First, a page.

The president told his Macomb County audience he had another invitation for Saturday night.

“You may have heard I was invited to another event tonight. The White House Correspondents Dinner,” Trump told the crowd, which began booing. “But I’d much rather be in Washington, Michigan than Washington, D.C. right now.”

The president talked about a wide range of topics, from de-nuclearization on the Korean Peninsula to Michigan’s auto industry.

steve carmody / Michigan Radio

This year, TV ad spending is spiking early among candidates running for Michigan governor.

The Michigan Campaign Finance Network reports $1.7 million has been spent on TV ads to promote candidates in Michigan’s governor’s race. 

The network’s Craig Mauger says most of that spending was by Democrat Shri Thanedar, who’s poured $1.2 million into TV campaign ads since the January 1.

MSU Board of Trustees

EAST LANSING, Mich.- Brian Breslin will not seek re-election this year as a Michigan State University trustee.

Sarah Anderson, spokeswoman for the Michigan Republican Party, says Breslin has informed party officials. Voters choose candidates who are nominated by political parties.

  Breslin is chairman of the MSU Board of Trustees. He has expressed support for President Lou Anna Simon during the controversy over Larry Nassar, who sexually assaulted girls while he was an MSU sports doctor.

A photo of Bob Young from his campaign's facebook page
Bob Young Jr. / Facebook

The 2018 U.S. Senate race got a shake-up Wednesday, but not because someone was entering the race. Instead, the shake-up came from Republican Bob Young's decision to step down as a candidate.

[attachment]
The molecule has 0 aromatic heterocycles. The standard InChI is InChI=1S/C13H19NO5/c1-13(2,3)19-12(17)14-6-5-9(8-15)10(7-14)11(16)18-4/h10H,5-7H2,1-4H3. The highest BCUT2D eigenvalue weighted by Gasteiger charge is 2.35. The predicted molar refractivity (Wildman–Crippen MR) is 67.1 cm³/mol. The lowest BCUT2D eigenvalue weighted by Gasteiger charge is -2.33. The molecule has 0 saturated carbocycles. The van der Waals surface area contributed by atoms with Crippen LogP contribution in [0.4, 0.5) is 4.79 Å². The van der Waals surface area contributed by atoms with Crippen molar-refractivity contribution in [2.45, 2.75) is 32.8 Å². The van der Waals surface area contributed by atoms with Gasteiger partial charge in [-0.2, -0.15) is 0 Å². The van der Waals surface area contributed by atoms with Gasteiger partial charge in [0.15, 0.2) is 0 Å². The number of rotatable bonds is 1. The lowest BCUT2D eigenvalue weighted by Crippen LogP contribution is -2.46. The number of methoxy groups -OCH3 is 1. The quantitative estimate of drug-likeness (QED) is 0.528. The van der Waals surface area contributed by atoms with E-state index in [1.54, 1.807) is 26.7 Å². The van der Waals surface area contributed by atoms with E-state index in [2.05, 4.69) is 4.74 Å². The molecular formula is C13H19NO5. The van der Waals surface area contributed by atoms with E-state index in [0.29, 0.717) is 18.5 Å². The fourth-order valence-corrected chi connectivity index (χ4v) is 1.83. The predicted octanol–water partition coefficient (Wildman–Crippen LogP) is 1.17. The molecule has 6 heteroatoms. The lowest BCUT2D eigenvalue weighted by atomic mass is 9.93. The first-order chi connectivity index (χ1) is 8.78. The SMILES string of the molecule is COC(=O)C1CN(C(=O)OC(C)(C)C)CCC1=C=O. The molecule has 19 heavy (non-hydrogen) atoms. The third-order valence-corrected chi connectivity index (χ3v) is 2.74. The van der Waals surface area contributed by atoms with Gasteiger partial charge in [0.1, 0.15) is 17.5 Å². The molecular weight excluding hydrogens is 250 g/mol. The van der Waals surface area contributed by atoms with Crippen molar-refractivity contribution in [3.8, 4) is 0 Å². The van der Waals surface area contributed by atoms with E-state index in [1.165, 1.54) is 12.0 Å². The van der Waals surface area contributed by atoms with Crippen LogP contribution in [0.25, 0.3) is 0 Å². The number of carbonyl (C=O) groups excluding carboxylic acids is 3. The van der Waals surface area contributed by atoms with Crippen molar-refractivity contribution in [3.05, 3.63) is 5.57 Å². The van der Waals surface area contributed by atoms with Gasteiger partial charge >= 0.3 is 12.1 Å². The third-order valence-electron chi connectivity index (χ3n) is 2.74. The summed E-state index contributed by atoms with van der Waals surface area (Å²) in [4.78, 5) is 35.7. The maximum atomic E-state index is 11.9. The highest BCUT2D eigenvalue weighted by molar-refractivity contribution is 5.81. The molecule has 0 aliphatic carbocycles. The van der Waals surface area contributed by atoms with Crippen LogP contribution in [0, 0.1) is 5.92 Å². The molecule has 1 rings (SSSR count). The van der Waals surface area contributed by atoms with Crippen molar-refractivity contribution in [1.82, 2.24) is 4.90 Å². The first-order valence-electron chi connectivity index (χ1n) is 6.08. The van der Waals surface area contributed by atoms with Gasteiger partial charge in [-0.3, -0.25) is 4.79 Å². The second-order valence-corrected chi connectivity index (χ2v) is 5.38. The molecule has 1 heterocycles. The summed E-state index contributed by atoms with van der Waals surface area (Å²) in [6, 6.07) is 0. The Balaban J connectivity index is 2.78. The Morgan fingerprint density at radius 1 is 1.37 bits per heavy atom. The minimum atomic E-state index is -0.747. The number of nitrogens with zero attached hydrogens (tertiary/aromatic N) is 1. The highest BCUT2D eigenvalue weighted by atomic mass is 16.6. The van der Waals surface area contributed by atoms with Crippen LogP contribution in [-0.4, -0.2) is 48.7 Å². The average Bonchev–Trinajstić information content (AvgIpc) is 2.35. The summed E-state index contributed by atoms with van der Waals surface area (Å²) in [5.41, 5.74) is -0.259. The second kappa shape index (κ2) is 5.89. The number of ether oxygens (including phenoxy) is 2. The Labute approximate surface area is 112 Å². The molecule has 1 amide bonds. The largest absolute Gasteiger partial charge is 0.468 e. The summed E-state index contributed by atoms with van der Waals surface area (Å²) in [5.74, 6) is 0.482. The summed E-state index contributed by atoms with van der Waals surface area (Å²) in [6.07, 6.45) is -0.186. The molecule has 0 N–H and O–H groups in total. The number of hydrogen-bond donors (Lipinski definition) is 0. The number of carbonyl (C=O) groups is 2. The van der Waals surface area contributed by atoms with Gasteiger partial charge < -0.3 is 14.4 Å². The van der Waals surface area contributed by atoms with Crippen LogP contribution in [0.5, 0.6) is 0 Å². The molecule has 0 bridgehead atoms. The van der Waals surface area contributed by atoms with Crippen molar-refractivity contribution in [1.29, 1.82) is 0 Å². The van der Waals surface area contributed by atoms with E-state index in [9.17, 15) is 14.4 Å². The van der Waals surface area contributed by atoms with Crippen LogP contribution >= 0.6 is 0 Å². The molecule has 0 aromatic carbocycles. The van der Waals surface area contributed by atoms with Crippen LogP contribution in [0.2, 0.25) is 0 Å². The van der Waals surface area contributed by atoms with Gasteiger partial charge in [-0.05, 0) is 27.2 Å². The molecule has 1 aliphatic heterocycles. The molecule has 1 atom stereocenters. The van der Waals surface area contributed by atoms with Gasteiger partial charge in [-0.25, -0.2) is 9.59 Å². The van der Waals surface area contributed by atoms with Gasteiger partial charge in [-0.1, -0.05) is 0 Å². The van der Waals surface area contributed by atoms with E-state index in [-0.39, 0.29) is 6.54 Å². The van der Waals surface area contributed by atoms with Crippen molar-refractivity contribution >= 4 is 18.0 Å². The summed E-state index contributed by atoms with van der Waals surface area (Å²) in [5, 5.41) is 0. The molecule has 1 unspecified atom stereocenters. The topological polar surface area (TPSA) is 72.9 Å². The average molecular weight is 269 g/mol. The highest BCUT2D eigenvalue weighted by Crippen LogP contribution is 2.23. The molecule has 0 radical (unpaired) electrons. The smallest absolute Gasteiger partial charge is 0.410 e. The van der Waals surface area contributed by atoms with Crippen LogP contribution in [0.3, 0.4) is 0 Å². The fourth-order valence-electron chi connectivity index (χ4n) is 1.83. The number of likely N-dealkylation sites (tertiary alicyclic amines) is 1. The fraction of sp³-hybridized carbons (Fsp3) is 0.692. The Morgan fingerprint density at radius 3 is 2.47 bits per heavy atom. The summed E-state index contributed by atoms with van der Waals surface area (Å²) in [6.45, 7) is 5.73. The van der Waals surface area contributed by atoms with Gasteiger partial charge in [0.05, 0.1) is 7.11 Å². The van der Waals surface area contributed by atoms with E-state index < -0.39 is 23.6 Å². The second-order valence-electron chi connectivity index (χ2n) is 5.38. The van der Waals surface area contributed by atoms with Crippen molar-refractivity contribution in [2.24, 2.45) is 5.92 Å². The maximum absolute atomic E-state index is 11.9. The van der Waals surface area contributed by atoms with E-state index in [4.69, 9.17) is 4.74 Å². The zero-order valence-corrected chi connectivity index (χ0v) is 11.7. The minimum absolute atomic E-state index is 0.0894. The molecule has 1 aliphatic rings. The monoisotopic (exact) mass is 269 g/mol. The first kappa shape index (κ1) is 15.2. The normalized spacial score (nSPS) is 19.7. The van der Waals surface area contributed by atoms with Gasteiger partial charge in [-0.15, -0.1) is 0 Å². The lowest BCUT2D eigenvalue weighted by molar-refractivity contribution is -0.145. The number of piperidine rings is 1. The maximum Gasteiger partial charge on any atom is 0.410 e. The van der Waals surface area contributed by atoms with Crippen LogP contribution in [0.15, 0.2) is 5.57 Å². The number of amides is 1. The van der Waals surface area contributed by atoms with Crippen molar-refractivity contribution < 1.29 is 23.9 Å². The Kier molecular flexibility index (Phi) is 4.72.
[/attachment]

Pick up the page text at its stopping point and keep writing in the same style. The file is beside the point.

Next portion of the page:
mike pence
whitehouse.gov

Vice President Mike Pence will try to rally support in Michigan tomorrow for the new Republican tax reform plan. He’ll speak Thursday afternoon at American Axle Manufacturing in Auburn Hills.

The plan unveiled this week almost doubles the standard deduction for married taxpayers filing jointly to $24,000. Individual filers will see their standard deduction increase to $12,000.

RNC national chairwoman Ronna McDaniel and Michigan Republican Party Chair Ron Weiser addressed the media for opening remarks, but the roundtable discussion was not made available to reporters.
Tyler Scott / Michigan Radio

Republican National Committee Chairwoman Ronna McDaniel hosted a roundtable discussion with African-American community leaders in Detroit on Monday.

McDaniel opened with a swift condemnation of white supremacy after the white supremacist rally in Charlottesville, Virginia Saturday.

“As chairman of the Republican party, I want to be perfectly clear,” McDaniel said. “That white supremacy, Neo-Nazi, KKK, and hate speech and bigotry is not welcome, and does not have a home in the Republican Party.”

steve carmody / Michigan Radio